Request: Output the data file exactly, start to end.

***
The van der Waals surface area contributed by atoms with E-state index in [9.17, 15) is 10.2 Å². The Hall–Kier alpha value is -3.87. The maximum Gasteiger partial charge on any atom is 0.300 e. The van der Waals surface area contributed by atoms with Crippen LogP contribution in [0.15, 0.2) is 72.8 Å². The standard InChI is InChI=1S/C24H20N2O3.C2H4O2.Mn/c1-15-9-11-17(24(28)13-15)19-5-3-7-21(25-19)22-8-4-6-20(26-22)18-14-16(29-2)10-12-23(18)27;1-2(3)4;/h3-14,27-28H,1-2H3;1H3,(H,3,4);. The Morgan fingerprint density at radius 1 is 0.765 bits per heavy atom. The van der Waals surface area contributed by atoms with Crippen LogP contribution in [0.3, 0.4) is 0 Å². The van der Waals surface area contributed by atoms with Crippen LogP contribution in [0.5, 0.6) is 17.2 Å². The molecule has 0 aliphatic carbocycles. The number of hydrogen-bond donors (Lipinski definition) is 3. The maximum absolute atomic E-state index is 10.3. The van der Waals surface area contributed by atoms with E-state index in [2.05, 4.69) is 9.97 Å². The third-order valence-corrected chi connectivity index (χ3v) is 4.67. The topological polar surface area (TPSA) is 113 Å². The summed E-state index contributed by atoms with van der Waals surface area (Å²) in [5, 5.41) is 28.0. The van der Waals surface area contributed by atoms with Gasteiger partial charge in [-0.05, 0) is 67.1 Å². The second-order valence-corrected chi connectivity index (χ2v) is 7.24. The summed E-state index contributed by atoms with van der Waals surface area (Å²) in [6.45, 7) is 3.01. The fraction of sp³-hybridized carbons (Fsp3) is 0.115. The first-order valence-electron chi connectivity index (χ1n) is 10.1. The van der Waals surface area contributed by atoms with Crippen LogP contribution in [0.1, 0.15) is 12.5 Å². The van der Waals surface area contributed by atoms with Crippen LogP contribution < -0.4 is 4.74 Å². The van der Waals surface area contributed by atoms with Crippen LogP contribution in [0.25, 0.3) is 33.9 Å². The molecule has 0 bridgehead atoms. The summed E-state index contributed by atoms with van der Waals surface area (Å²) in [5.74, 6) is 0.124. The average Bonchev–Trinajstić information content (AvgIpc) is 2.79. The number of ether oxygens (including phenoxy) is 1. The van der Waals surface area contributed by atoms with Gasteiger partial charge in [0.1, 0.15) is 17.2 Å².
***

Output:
The van der Waals surface area contributed by atoms with E-state index in [9.17, 15) is 10.2 Å². The Hall–Kier alpha value is -3.87. The maximum Gasteiger partial charge on any atom is 0.300 e. The van der Waals surface area contributed by atoms with Crippen LogP contribution in [0.15, 0.2) is 72.8 Å². The standard InChI is InChI=1S/C24H20N2O3.C2H4O2.Mn/c1-15-9-11-17(24(28)13-15)19-5-3-7-21(25-19)22-8-4-6-20(26-22)18-14-16(29-2)10-12-23(18)27;1-2(3)4;/h3-14,27-28H,1-2H3;1H3,(H,3,4);. The Morgan fingerprint density at radius 1 is 0.765 bits per heavy atom. The van der Waals surface area contributed by atoms with Crippen LogP contribution in [0.3, 0.4) is 0 Å². The van der Waals surface area contributed by atoms with Crippen LogP contribution in [0.5, 0.6) is 17.2 Å². The molecule has 0 aliphatic carbocycles. The number of hydrogen-bond donors (Lipinski definition) is 3. The maximum absolute atomic E-state index is 10.3. The van der Waals surface area contributed by atoms with E-state index in [2.05, 4.69) is 9.97 Å². The third-order valence-corrected chi connectivity index (χ3v) is 4.67. The topological polar surface area (TPSA) is 113 Å². The summed E-state index contributed by atoms with van der Waals surface area (Å²) in [5, 5.41) is 28.0. The van der Waals surface area contributed by atoms with Gasteiger partial charge in [-0.05, 0) is 67.1 Å². The second-order valence-corrected chi connectivity index (χ2v) is 7.24. The summed E-state index contributed by atoms with van der Waals surface area (Å²) in [6.45, 7) is 3.01. The fraction of sp³-hybridized carbons (Fsp3) is 0.115. The first-order valence-electron chi connectivity index (χ1n) is 10.1. The van der Waals surface area contributed by atoms with Crippen LogP contribution in [0.1, 0.15) is 12.5 Å². The van der Waals surface area contributed by atoms with Crippen LogP contribution < -0.4 is 4.74 Å². The van der Waals surface area contributed by atoms with Crippen LogP contribution in [0.25, 0.3) is 33.9 Å². The molecule has 0 bridgehead atoms. The summed E-state index contributed by atoms with van der Waals surface area (Å²) in [5.74, 6) is 0.124. The average Bonchev–Trinajstić information content (AvgIpc) is 2.79. The number of ether oxygens (including phenoxy) is 1. The van der Waals surface area contributed by atoms with Gasteiger partial charge in [0.1, 0.15) is 17.2 Å².